A giant wooden model replica of the capital in 1666 set sail on the River Thames as thousands watched London burning once again.

The 400ft sculpture of London's skyline was set alight to mark 350 years after the Great Fire which for four days ripped out the heart of the city and destroyed more than 13,000 homes and businesses.

At 120 metres long the structure was made up of 190 small buildings including churches,factories, businesses and homes.

The blaze which started in Pudding Lane caused death and destruction, and changed the face of London for good.

A spark in Thomas Farriner's bakery began the fierce fire which broke out in the early hours of September 2, 1666 raging until September 5, and wiped out 350 acres of the city bringing down iconic landmarks including St Paul's Cathedral.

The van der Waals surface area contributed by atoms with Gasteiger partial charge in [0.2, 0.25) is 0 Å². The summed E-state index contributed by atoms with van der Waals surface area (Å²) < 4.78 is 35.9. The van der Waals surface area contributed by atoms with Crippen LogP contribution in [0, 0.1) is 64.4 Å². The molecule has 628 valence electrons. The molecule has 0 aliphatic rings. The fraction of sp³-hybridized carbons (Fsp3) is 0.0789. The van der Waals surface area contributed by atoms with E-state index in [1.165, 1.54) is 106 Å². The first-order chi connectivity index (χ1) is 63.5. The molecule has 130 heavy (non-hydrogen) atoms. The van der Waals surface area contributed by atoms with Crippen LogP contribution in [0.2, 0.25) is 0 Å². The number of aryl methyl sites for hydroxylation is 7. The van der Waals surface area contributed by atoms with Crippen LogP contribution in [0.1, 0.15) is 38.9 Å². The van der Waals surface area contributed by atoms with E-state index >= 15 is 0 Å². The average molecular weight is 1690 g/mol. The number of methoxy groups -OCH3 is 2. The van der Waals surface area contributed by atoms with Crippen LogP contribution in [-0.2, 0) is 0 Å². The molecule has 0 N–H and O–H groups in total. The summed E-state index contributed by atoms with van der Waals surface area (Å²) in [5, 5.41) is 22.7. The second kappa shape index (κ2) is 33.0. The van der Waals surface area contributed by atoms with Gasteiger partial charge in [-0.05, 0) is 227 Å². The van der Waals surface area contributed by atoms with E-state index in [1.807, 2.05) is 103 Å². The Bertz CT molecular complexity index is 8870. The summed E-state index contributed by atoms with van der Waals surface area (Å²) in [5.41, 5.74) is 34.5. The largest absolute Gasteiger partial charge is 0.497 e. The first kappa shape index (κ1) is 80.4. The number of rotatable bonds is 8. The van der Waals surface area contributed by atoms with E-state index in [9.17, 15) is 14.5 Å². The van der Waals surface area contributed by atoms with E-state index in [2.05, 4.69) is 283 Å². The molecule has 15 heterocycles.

Watch a slideshow of dramatic images from the floatilla

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A six-day festival was organised to mark the 350 anniversary of the Great Fire, culminating in a re-enactment of the blaze as the wooden model was burnt on the Thames on Sunday (September 4) night.

Stamp collectors will be delighted to hear a special set of six new stamps have been released to commemorate 350 years since the Great Fire of London.